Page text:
On March 29, Wellesley Youth Basketball held a banquet in the high school’s café to culminate another exciting year in Wellesley Hoops recreational basketball.

According to Wellesley Youth Basketball’s website, “Wellesley Hoops is WYBA’s core program and the primary league for players in grades 4-9 who want a competitive basketball experience. Everyone makes a balanced team, practices once a week, and plays primarily other Wellesley teams in Saturday games.”

The event opened with a speech from longtime coach and former commissioner Ken Jones, who has two daughters enrolled in the high school. Jones spoke of an anecdote in which the girls’ team he had coached this year won one of their first games. The story was a tale of sportsmanship and spirit, in which a group of young girls’ gave it their all to beat a competitor.

Jones emphasized the importance of both competition and participation in the league. He explained how the goals of the Wellesley Hoops program include “promoting commitment, sportsmanship, and respect,” he said.

After the presentation of trophies to the champions and runners-up of each division, the “spirit award” was given to a player from each team who demonstrated team spirit and sportsmanship throughout the season.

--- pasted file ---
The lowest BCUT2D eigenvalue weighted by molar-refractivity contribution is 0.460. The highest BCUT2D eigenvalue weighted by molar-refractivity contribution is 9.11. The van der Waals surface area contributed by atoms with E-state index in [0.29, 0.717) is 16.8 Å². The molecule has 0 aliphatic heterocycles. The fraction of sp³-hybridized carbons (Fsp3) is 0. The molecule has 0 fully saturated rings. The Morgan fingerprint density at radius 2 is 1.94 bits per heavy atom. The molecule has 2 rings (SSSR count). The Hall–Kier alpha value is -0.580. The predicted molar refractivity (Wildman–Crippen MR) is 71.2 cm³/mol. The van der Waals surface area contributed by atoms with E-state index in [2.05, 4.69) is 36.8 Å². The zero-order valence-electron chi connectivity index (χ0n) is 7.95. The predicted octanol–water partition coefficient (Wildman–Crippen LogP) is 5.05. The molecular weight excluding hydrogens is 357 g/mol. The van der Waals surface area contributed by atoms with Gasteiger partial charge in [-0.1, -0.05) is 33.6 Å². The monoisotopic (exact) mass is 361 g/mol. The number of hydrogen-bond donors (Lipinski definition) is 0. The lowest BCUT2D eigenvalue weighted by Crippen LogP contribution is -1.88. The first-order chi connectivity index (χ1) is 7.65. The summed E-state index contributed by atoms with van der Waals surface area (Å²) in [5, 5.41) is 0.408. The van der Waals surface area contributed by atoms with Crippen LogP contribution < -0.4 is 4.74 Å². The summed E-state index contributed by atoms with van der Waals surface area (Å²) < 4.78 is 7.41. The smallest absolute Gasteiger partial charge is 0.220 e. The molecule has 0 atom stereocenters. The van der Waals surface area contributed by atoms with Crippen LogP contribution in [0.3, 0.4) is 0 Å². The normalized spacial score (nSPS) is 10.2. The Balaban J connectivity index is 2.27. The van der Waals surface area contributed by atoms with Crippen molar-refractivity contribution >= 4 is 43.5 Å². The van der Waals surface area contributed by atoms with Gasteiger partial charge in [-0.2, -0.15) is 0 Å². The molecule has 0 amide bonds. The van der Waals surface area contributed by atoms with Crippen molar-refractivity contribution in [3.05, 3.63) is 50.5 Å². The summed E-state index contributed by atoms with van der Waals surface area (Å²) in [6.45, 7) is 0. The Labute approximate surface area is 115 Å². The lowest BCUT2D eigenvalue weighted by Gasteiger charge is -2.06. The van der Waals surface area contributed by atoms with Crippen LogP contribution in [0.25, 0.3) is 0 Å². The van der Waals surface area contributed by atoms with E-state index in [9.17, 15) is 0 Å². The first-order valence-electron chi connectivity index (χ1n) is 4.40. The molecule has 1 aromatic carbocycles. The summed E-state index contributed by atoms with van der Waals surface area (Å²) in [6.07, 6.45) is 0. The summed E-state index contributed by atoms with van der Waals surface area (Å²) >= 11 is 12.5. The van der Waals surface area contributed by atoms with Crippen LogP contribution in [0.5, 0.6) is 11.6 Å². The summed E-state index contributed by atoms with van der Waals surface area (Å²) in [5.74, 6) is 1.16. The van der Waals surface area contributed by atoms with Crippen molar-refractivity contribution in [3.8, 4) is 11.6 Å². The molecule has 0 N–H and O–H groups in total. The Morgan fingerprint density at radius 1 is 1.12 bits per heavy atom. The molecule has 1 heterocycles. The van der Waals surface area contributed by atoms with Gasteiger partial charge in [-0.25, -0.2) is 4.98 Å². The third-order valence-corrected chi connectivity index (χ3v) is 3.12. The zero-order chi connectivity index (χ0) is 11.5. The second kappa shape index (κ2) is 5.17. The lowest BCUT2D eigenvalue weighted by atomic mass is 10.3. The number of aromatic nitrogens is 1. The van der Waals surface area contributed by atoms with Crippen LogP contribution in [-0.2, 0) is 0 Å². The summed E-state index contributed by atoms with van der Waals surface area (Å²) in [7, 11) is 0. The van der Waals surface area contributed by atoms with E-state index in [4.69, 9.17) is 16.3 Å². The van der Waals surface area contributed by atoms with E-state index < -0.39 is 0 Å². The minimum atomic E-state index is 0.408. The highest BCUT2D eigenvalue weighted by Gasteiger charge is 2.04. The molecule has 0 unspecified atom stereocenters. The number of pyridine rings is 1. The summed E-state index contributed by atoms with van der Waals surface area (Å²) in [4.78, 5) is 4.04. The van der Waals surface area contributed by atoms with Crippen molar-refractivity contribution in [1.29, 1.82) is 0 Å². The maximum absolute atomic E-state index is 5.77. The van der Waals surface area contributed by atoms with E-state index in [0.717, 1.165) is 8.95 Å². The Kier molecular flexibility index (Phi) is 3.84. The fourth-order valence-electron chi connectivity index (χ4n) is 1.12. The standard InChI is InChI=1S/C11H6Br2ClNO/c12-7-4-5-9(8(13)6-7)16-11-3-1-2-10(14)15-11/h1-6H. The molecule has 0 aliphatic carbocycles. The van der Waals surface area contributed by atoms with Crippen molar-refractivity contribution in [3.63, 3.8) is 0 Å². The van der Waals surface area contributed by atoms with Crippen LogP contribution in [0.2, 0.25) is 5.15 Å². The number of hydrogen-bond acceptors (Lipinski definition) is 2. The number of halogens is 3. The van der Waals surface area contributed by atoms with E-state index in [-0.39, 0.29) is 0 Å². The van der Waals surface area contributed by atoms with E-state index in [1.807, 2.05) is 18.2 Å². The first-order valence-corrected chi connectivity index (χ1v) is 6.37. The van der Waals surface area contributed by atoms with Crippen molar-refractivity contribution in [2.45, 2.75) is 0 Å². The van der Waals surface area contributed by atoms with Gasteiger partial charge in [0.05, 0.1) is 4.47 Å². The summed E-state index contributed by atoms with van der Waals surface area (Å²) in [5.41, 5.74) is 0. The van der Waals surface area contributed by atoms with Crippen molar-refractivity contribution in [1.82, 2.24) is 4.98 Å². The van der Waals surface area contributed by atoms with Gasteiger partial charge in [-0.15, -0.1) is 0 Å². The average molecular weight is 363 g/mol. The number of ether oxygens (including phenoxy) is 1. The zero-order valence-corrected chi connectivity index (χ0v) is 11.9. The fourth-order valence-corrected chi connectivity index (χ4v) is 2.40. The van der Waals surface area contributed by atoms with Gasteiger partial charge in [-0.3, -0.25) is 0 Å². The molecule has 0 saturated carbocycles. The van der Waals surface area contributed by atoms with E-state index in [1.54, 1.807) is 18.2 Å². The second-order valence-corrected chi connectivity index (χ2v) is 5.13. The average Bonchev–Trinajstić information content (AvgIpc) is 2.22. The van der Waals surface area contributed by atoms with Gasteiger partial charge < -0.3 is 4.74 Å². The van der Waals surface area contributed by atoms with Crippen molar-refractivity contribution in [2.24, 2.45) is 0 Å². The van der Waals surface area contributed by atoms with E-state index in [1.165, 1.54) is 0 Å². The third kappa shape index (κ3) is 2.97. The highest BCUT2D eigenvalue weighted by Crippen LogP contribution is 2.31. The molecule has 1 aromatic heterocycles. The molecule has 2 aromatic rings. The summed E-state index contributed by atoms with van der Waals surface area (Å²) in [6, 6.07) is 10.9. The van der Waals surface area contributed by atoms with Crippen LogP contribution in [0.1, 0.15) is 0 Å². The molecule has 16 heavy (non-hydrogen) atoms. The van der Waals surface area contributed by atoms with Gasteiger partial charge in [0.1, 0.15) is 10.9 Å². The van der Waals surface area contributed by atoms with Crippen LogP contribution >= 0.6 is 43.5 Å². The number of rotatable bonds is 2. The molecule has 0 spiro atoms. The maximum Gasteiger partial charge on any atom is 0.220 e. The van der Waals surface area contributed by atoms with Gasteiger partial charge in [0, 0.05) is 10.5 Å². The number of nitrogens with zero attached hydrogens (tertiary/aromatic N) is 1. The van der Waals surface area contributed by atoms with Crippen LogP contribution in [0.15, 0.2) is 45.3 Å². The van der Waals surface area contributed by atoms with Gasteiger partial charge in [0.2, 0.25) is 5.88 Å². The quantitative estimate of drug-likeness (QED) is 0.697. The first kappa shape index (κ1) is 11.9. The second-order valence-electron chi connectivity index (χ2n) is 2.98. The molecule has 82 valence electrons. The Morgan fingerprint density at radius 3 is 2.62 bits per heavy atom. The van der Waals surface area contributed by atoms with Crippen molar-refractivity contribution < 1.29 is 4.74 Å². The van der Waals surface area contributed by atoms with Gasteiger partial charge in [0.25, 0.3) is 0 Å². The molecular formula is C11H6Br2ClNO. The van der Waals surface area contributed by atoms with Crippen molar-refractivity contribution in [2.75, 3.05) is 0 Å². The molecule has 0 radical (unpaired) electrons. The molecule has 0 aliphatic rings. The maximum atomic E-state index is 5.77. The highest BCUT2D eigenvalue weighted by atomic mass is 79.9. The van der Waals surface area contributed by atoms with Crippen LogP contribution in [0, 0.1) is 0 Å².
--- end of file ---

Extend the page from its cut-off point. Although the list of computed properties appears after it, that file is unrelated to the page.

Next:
Throughout the event, the presenters raffled off various items, including Wellesley Basketball apparel and gear, as well as two JetBlue airplane tickets. Pizza from Comella’s, a local restaurant, and homemade desserts were served.

Many of the coaches in the program are high school students, and one varsity player, Brian Creonte ’15, spoke on his experiences in the league.

Creonte has been a part of the program as both a player and a coach for many years, and expressed his gratitude for having been able to a part of the program. Creonte stressed how much he enjoyed “giving back to a program that shaped who I am today,” he said. “It has been a positive experience.”

Many members of the high school community have participated in the league, and the annual banquet serves as a reminder of the power of basketball to unify players, coaches, and parents alike.

 (Matt Lieberman ’16, Editor-in-Chief)


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